Venice: August 1561

Pages 320-321

Calendar of State Papers Relating To English Affairs in the Archives of Venice, Volume 7, 1558-1580. Originally published by Her Majesty's Stationery Office, London, 1890.

This free content was digitised by double rekeying and sponsored by the Arts and Humanities Research Council. All rights reserved.


August 1561

Aug. 17. Original Despatch, Venetian Archives. 268. Paulo Tiepolo, Venetian Ambassador in Spain, to the Doge and Senate.
Last week the Queen's Maggiordomo and her Master of the Horse had a great dispute about the arrangement of her Majesty's apparel in a coach, each of them pretending that the charge belonged to him; so by the King's command the Master of the Horse was sent to prison. On the morrow, another event occurred of greater importance, for the Master of the Horse having carelessly adjusted the Queen's apparel in the coach, the train of her Majesty's robe became entangled in one of the wheels, so that she was dragged to the ground with very great danger, not only of injuring herself by the fall, but of being whirled round under the wheel. However the coachman heard the noise, when he stopped the mares instantly; so her Majesty had only a slight fainting fit, and, being immediately blooded, is now well.
Yesterday there was another bull-bait and cane game, at which their Majesties were present.
Madrid, 17th August 1561.
Aug. 23. Original Despatch, Venetian Archives. 269. Paulo Tiepolo, Venetian Ambassador in Spain, to the Doge and Senate.
On the night before last the house of Don John of Austria, the largest and handsomest in Madrid, was burnt to the ground. The flames spread instantaneously in every part of it, with such violence that Don John and the other inmates, who were awakened by passengers in the streets, had scarcely time to escape. Almost the whole property was consumed, including a great quantity of money and jewels., belonging to Don John's governor.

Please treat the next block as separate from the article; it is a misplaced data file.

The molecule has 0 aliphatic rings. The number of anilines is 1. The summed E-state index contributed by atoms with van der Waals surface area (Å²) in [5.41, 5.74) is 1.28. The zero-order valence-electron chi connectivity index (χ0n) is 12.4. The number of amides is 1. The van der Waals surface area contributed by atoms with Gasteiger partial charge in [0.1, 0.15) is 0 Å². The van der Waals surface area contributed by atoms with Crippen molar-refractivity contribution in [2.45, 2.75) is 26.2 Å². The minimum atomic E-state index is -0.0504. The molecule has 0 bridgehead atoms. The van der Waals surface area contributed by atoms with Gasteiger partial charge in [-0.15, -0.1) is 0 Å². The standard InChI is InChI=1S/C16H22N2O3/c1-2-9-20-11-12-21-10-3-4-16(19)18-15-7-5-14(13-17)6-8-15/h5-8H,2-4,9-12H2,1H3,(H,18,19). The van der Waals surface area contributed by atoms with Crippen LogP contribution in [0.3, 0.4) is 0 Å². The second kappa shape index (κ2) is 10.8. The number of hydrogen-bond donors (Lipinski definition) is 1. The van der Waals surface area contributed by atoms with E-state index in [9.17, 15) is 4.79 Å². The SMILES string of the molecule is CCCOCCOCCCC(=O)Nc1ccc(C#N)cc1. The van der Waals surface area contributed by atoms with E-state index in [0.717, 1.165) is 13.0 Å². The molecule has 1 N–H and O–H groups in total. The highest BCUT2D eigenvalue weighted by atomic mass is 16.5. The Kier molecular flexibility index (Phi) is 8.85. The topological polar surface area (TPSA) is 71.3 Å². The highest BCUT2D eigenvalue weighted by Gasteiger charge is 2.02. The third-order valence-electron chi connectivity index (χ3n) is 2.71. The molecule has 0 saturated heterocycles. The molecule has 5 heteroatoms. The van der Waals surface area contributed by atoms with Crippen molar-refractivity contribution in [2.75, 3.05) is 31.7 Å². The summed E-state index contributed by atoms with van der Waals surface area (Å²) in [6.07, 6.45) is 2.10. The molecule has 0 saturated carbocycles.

Madrid, 23rd August 1561.
Aug. 27. Original Despatch, Venetian Archives. 270. Paulo Tiepolo, Venetian Ambassador in Spain, to the Doge and Senate.
The quartan ague of Don Carlos has been increased from the displeasure caused him by the banishment from the Palace of his Chamberlain the Count of Gelves, who used to bring him eatables; and to avoid interference his Highness had a lock made for his chamber, so that no other key than the one which he kept himself could open it; and thus he locked himself up with the Count, which greatly offended his governor Don Garcia de Toledo, who complained so much to his Majesty that Gelves was dismissed as aforesaid.
Owing to the destruction by fire of all the property of the governor of Don John of Austria, many persons endeavoured to make him large donations, and amongst the rest, the Duke of Sessa, although much embarrassed and doubtless poorer than Don John's governor, sent him all his plate and household ornaments, worth 20,000 ducats; but neither from the Duke nor from others would the governor accept anything, except the necessaries of life from his great friend Don Juan Manrique.
Madrid, 27th August 1561.
[Italian; the portion in italics deciphered by Signor Luigi Pasini.]